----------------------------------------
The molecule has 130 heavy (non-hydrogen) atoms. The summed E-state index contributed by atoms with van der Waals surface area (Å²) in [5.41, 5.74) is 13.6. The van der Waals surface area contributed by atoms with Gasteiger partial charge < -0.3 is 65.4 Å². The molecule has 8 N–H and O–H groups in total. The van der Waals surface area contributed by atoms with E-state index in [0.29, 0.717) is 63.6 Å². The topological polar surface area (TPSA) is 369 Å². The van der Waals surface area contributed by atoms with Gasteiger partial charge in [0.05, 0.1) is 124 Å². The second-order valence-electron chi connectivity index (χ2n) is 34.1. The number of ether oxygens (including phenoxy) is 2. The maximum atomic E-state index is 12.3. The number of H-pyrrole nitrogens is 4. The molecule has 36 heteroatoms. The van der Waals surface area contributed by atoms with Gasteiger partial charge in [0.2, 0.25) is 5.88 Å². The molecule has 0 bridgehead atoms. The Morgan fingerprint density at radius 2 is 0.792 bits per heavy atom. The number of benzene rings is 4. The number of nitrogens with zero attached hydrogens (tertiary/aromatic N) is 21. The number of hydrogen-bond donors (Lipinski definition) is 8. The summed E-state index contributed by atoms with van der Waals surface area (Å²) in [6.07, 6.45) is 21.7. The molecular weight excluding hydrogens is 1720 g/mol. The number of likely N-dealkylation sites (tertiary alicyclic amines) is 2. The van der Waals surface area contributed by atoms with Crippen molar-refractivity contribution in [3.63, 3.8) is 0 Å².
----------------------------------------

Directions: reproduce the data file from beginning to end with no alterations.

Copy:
The molecule has 130 heavy (non-hydrogen) atoms. The summed E-state index contributed by atoms with van der Waals surface area (Å²) in [5.41, 5.74) is 13.6. The van der Waals surface area contributed by atoms with Gasteiger partial charge < -0.3 is 65.4 Å². The molecule has 8 N–H and O–H groups in total. The van der Waals surface area contributed by atoms with E-state index in [0.29, 0.717) is 63.6 Å². The topological polar surface area (TPSA) is 369 Å². The van der Waals surface area contributed by atoms with Gasteiger partial charge in [0.05, 0.1) is 124 Å². The second-order valence-electron chi connectivity index (χ2n) is 34.1. The number of ether oxygens (including phenoxy) is 2. The maximum atomic E-state index is 12.3. The number of H-pyrrole nitrogens is 4. The molecule has 36 heteroatoms. The van der Waals surface area contributed by atoms with Gasteiger partial charge in [0.2, 0.25) is 5.88 Å². The molecule has 0 bridgehead atoms. The Morgan fingerprint density at radius 2 is 0.792 bits per heavy atom. The number of benzene rings is 4. The number of nitrogens with zero attached hydrogens (tertiary/aromatic N) is 21. The number of hydrogen-bond donors (Lipinski definition) is 8. The summed E-state index contributed by atoms with van der Waals surface area (Å²) in [6.07, 6.45) is 21.7. The molecular weight excluding hydrogens is 1720 g/mol. The number of likely N-dealkylation sites (tertiary alicyclic amines) is 2. The van der Waals surface area contributed by atoms with Crippen molar-refractivity contribution in [3.63, 3.8) is 0 Å².